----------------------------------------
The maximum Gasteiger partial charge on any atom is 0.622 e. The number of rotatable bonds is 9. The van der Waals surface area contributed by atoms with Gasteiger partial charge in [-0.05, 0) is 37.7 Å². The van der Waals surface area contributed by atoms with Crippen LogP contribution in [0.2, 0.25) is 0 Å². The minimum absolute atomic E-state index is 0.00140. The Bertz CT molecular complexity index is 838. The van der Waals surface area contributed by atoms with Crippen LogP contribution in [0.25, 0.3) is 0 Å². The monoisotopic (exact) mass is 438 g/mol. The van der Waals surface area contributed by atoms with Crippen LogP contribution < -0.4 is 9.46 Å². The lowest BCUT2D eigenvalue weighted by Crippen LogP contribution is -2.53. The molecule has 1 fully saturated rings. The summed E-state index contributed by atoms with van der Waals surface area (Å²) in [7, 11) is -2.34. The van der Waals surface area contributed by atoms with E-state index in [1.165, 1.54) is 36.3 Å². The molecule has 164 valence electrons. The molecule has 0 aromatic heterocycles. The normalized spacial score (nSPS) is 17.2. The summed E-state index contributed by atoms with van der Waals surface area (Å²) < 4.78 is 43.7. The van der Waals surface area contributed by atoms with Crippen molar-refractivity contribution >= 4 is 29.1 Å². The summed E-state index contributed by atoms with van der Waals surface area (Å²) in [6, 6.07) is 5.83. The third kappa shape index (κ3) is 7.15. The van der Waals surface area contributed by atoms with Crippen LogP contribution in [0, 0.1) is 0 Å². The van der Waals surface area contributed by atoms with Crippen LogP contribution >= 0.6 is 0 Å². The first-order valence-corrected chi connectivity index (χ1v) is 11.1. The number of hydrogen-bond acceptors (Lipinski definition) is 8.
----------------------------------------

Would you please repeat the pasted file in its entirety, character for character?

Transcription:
The maximum Gasteiger partial charge on any atom is 0.622 e. The number of rotatable bonds is 9. The van der Waals surface area contributed by atoms with Gasteiger partial charge in [-0.05, 0) is 37.7 Å². The van der Waals surface area contributed by atoms with Crippen LogP contribution in [0.2, 0.25) is 0 Å². The minimum absolute atomic E-state index is 0.00140. The Bertz CT molecular complexity index is 838. The van der Waals surface area contributed by atoms with Crippen LogP contribution in [0.25, 0.3) is 0 Å². The monoisotopic (exact) mass is 438 g/mol. The van der Waals surface area contributed by atoms with Crippen LogP contribution < -0.4 is 9.46 Å². The lowest BCUT2D eigenvalue weighted by Crippen LogP contribution is -2.53. The molecule has 1 fully saturated rings. The summed E-state index contributed by atoms with van der Waals surface area (Å²) in [7, 11) is -2.34. The van der Waals surface area contributed by atoms with E-state index in [1.165, 1.54) is 36.3 Å². The molecule has 164 valence electrons. The molecule has 0 aromatic heterocycles. The normalized spacial score (nSPS) is 17.2. The summed E-state index contributed by atoms with van der Waals surface area (Å²) < 4.78 is 43.7. The van der Waals surface area contributed by atoms with Crippen molar-refractivity contribution >= 4 is 29.1 Å². The summed E-state index contributed by atoms with van der Waals surface area (Å²) in [6, 6.07) is 5.83. The third kappa shape index (κ3) is 7.15. The van der Waals surface area contributed by atoms with Crippen LogP contribution in [0, 0.1) is 0 Å². The van der Waals surface area contributed by atoms with Crippen LogP contribution >= 0.6 is 0 Å². The first-order valence-corrected chi connectivity index (χ1v) is 11.1. The number of hydrogen-bond acceptors (Lipinski definition) is 8.